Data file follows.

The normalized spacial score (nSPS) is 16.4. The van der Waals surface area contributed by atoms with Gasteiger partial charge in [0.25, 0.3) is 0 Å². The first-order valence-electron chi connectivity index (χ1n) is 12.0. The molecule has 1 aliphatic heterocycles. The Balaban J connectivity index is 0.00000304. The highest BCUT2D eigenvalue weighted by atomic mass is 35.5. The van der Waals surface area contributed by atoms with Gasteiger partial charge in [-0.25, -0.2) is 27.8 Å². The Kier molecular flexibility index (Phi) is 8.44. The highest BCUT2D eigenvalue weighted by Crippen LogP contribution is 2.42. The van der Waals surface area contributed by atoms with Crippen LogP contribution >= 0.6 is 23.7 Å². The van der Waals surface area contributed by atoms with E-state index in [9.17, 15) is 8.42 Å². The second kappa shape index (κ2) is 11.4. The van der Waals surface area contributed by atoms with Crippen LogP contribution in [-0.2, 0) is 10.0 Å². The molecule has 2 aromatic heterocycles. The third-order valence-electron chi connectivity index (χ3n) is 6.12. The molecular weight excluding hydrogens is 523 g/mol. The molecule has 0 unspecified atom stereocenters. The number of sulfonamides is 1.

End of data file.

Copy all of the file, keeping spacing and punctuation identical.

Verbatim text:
The normalized spacial score (nSPS) is 16.4. The van der Waals surface area contributed by atoms with Gasteiger partial charge in [0.25, 0.3) is 0 Å². The first-order valence-electron chi connectivity index (χ1n) is 12.0. The molecule has 1 aliphatic heterocycles. The Balaban J connectivity index is 0.00000304. The highest BCUT2D eigenvalue weighted by atomic mass is 35.5. The van der Waals surface area contributed by atoms with Gasteiger partial charge in [-0.25, -0.2) is 27.8 Å². The Kier molecular flexibility index (Phi) is 8.44. The highest BCUT2D eigenvalue weighted by Crippen LogP contribution is 2.42. The van der Waals surface area contributed by atoms with Crippen LogP contribution >= 0.6 is 23.7 Å². The van der Waals surface area contributed by atoms with E-state index in [9.17, 15) is 8.42 Å². The second kappa shape index (κ2) is 11.4. The van der Waals surface area contributed by atoms with Crippen LogP contribution in [-0.2, 0) is 10.0 Å². The molecule has 2 aromatic heterocycles. The third-order valence-electron chi connectivity index (χ3n) is 6.12. The molecular weight excluding hydrogens is 523 g/mol. The molecule has 0 unspecified atom stereocenters. The number of sulfonamides is 1.